So much data, so many choices
MS Access gives us a variety of options in choosing how we display and maintain our data. Those options are exercised through its objects (tables, forms, and reports), but those objects are brought under control through the query. Select queries instruct the database to display only the data records and fields that suit or purpose. We save our queries so that we can ask the same questions and instruct our database to give us our answers the same way each time.
Avoid query bloat
Once we specify a single criterion or even multiple criteria and save it as a query, that query joins our inventory of objects, but it might need to be changed as time goes on. For example, if you have a query that needs to reflect updated information (sales records for this month), you’ll have to edit that query each month. Factor in other variables, and pretty soon you might even give up and start from scratch to avoid having to keep track of not only your data, but also all the queries you apply to it.
Slim down with the parameter query
The difference between a parameter query and your run-of-the-mill select query is best illustrated as follows: Using the example of a sales database, you could make a query that specifies “[SalesRegion]=”Cincinnati”, and then tell the query to display fields in your table and do a calculation. That will work fine, but what if you have a dozen sales regions? With a dozen sales regions, you could make a dozen queries, or you can do it the economical way and use one query: the parameter query.
Making a parameter query in MS Access is the shortcut you need to cut down the number of your queries. In the example above you could in your query design table, instead of “Cincinnati” you would enter the criteria “[Which Sales Region?]. After you save your query and run it, you get a dialog box that waits for you to enter the specific sales region you need to look at. You can also specify other parameters within that same query and get a series of dialog boxes to respond to.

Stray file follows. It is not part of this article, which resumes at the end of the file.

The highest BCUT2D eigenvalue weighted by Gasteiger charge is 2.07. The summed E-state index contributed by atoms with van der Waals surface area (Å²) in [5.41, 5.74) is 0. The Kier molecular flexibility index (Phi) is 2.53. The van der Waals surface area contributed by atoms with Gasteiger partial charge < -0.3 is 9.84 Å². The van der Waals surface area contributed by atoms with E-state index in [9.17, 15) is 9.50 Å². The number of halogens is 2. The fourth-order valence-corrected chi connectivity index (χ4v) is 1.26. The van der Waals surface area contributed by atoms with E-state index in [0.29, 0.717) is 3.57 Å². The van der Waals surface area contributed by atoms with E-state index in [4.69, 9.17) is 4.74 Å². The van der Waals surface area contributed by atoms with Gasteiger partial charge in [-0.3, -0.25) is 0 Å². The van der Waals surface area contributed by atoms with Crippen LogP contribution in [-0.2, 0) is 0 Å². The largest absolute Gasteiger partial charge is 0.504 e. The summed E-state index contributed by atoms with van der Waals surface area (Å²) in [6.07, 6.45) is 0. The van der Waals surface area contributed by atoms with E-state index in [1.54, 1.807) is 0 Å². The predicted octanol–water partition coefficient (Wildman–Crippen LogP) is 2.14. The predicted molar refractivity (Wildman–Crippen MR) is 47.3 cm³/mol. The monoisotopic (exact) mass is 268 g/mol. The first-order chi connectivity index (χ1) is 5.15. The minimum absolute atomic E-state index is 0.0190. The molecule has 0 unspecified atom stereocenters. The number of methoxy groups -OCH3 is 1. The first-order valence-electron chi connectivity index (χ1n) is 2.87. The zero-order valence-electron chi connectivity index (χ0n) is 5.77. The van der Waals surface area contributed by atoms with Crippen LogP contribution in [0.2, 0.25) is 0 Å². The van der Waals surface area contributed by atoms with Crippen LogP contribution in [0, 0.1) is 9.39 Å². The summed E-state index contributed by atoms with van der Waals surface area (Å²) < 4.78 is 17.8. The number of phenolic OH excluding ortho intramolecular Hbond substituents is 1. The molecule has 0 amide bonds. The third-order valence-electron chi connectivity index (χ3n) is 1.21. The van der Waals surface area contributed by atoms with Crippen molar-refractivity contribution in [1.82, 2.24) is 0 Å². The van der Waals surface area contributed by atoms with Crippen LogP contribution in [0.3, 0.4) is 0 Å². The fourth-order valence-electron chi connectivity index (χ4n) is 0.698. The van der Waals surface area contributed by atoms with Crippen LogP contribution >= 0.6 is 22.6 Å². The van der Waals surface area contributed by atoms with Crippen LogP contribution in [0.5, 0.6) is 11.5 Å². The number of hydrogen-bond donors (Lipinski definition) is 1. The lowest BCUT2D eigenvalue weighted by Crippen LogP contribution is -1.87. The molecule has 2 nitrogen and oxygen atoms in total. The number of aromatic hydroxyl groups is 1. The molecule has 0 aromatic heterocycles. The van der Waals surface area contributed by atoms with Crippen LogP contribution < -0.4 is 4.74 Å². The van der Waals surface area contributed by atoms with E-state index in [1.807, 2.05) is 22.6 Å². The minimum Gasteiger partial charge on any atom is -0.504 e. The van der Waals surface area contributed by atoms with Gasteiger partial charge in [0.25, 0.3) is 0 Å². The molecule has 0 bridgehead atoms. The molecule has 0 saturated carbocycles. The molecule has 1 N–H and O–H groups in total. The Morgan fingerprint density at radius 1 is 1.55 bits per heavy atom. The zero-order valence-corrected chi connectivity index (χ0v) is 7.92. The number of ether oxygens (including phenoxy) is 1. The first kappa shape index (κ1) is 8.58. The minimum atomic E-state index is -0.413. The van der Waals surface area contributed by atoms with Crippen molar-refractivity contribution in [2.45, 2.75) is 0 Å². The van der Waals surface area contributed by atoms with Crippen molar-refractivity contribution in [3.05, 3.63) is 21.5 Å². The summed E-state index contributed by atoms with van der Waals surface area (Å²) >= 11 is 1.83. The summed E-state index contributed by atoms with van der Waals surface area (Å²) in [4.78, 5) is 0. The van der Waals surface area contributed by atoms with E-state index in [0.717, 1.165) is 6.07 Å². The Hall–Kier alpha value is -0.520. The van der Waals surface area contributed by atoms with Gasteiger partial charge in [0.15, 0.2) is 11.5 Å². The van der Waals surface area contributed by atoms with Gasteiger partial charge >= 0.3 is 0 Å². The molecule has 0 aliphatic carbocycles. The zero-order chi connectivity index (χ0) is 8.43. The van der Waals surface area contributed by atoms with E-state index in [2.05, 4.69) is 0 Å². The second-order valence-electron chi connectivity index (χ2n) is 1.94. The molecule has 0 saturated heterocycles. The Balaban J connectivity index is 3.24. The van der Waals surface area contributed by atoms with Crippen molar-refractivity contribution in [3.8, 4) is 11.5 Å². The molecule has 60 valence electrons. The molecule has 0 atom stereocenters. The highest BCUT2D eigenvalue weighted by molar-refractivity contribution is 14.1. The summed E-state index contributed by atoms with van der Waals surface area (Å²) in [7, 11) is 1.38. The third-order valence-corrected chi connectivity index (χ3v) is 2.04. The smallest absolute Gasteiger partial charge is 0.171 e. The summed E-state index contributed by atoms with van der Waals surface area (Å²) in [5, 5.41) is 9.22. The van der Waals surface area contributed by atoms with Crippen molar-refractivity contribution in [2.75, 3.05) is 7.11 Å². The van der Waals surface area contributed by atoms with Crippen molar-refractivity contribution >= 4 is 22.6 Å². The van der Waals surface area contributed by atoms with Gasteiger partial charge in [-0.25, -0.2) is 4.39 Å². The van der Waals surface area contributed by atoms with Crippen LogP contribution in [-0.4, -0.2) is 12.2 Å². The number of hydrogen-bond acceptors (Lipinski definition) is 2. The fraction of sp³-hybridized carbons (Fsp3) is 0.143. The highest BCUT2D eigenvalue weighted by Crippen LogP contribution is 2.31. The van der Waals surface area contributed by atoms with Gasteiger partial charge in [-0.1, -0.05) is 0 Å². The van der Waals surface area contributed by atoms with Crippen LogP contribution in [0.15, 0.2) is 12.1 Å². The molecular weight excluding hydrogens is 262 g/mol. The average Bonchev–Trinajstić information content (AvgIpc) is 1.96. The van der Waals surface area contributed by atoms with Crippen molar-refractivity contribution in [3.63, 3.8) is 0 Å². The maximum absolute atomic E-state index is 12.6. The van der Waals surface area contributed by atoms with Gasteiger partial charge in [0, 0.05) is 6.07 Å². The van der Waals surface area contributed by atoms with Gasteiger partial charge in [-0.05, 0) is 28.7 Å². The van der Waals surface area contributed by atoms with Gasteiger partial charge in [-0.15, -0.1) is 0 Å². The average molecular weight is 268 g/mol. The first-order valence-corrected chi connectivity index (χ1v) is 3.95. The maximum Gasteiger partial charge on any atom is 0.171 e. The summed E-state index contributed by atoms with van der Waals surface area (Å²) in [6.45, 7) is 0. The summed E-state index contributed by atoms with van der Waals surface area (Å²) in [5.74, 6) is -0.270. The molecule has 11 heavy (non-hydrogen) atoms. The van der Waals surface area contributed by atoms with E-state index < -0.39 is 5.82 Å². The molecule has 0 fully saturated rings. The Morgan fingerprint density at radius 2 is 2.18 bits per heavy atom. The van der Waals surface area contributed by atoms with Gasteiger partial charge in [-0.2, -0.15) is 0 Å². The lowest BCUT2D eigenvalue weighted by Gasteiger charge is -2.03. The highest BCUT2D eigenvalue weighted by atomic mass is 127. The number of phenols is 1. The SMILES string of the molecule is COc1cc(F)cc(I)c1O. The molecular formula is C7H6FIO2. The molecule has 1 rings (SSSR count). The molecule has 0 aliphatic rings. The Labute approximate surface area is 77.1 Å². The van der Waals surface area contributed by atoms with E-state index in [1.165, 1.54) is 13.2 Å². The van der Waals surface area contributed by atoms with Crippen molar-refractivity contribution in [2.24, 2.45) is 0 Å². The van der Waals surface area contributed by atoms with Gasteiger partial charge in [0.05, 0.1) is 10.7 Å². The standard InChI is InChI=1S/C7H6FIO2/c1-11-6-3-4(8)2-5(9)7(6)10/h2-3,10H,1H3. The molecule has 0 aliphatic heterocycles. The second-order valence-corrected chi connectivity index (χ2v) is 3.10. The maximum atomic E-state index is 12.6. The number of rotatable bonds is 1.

The query with a difference
So, the parameter query differs from other select queries in that the parameter query is not activated until you specify what you want the database to display (i.e., you specify the parameters!). You can combine parameter queries with totals and crosstabs that will display totals, counts, etc., for each new parameter you enter. (This, by the way, is where the MS Access Database leaves its spreadsheet cousin in the dust.)
If it’s time to clean house…
Parameter queries, then, can streamline your database query inventory and be used over and over to display changing information in a consistent and useful way. If your MS Access Database is encumbered with too many individual select queries, consider changing them to parameter queries. Just go into your query design tables and remove the “answers” (specifics) with the “questions” (parameters).
Learn how at…
For more tips and tricks, check out the collection of Microsoft Access tutorials found here at Bright Hub. Also, see Microsoft’s 50-minute tutorial on designing parameter queries. You can run your own sample parameter query in MS 2007’s “Northwind” database by following the steps on Microsoft’s tutorial page.
This post is part of the series: MS Access: Using Parameter Queries
- MS Access Database Queries: The Economy of Parameter Queries
- MS Access: Adding Parameter Queries to a Form
- MS Access: Adding Parameter Queries to a Report
- Microsoft Access 2007 Tips: Using Functions (Formulas) in Parameter Queries